Vanderbilt Poll: Nashvillians Support More Funding for Nashville General Hospital

Metro General Hospital

By Anita Wadhwani, Tennessean

Article courtesy of The Tennessean


NASHVILLE, TN An overwhelming majority of Nashville residents support increased funding for Nashville General Hospital, the struggling safety net facility for the poor and uninsured that relies on taxpayer subsidies to stay afloat, according to a new Vanderbilt University poll.

The poll, released Sunday and conducted Feb. 8-19, found 62 percent of Nashville residents thought the city should increase funding for the hospital; 31 percent said hospital funding should remain the same; and 6 percent supported a funding decrease.

Among African-American residents, support for increased public funding for the city-owned hospital was a resounding 86 percent. Just 14 percent of African-Americans said public funding levels should remain the same, while none supported a decrease.

“African-American support is sky high,” said John Geer, a Vanderbilt University political science professor who helped oversee the poll for the school.

“That’s not a surprise.”

“The big takeaway is this community broadly supports Nashville General,” Geer said.

The poll comes after several tumultuous months for the hospital, which is located in North Nashville and has deep roots in the city’s African-American community but serves a diverse patient population from across Davidson County.

Last year, officials at the hospital — which receives a $35 million annual subsidy from the city — said it couldn’t pay its bills without additional funding.

In November, Mayor Megan Barry made a surprise announcement that she would seek to end inpatient care at the hospital, a step that drew community backlash. Her announcement came at the same time Meharry Medical College, which has long trained students at Nashville General Hospital, announced a new training partnership with HCA’s TriStar Southern Hills Medical Center.

By January, Barry was forced to reverse course, announcing a “reset” while she completed an “investigatory and decision-making process” to determine a viable future model for the hospital.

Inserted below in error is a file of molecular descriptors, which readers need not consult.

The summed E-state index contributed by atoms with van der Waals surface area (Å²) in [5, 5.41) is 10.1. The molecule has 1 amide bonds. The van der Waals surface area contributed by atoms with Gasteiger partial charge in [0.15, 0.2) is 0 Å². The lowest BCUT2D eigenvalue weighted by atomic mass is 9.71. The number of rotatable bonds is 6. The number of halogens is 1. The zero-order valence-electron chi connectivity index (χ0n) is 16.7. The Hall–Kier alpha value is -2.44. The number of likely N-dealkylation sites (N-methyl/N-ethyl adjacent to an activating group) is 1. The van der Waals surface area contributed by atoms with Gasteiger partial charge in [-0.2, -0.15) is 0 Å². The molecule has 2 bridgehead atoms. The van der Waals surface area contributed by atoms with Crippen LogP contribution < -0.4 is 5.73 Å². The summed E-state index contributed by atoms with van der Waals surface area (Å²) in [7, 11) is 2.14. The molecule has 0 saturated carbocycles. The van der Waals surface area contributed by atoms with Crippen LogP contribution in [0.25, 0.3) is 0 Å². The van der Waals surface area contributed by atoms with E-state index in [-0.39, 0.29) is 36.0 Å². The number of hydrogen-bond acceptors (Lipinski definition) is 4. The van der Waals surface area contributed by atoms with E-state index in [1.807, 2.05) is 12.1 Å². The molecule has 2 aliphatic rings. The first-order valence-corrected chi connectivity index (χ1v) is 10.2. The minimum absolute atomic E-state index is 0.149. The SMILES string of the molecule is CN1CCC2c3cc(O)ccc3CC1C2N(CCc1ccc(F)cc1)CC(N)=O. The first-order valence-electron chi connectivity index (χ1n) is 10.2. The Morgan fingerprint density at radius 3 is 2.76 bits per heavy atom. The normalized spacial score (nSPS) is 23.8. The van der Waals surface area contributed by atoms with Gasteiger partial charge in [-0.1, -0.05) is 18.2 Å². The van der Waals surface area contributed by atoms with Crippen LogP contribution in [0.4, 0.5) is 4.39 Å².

In February, Metro Council approved a $17.1 million stopgap funding measure for the hospital, which also receives about $35 million in city funding annually.

Dr. Jan Brandes, chair of the Hospital Authority Board, said the results “show the kind of community that Nashville is.”

“It’s really reassuring to know that people have this as a priority,” she said. The council also voted to create a strategic planning committee that will examine the hospital’s future. The committee has yet to hold their first meeting even as city officials are gearing up to formulate a budget late this month for next year.

“Efforts to cut (funding) might be the right policy, but it’s not something Nashvillians support,” Geer said. “You can see support in general is for a hospital that supports the less well-off.”

The poll, which has a margin of error of 4.6 percentage points, was a phone survey of 800 Nashville residents both on cell and land lines conducted by the Center for the Study of Democratic Institutions at Vanderbilt University.

The poll asked half of respondents whether the city should increase, decrease or keep the same amount of funding for Nashville General Hospital.

The other half polled were asked the same question, but without referring to the hospital by name.

When the hospital wasn’t identified by name, support for a funding increase dropped to 54 percent, with 35 percent saying the city should keep the funding levels the same and 9 percent responding that they thought the city should decrease funding.

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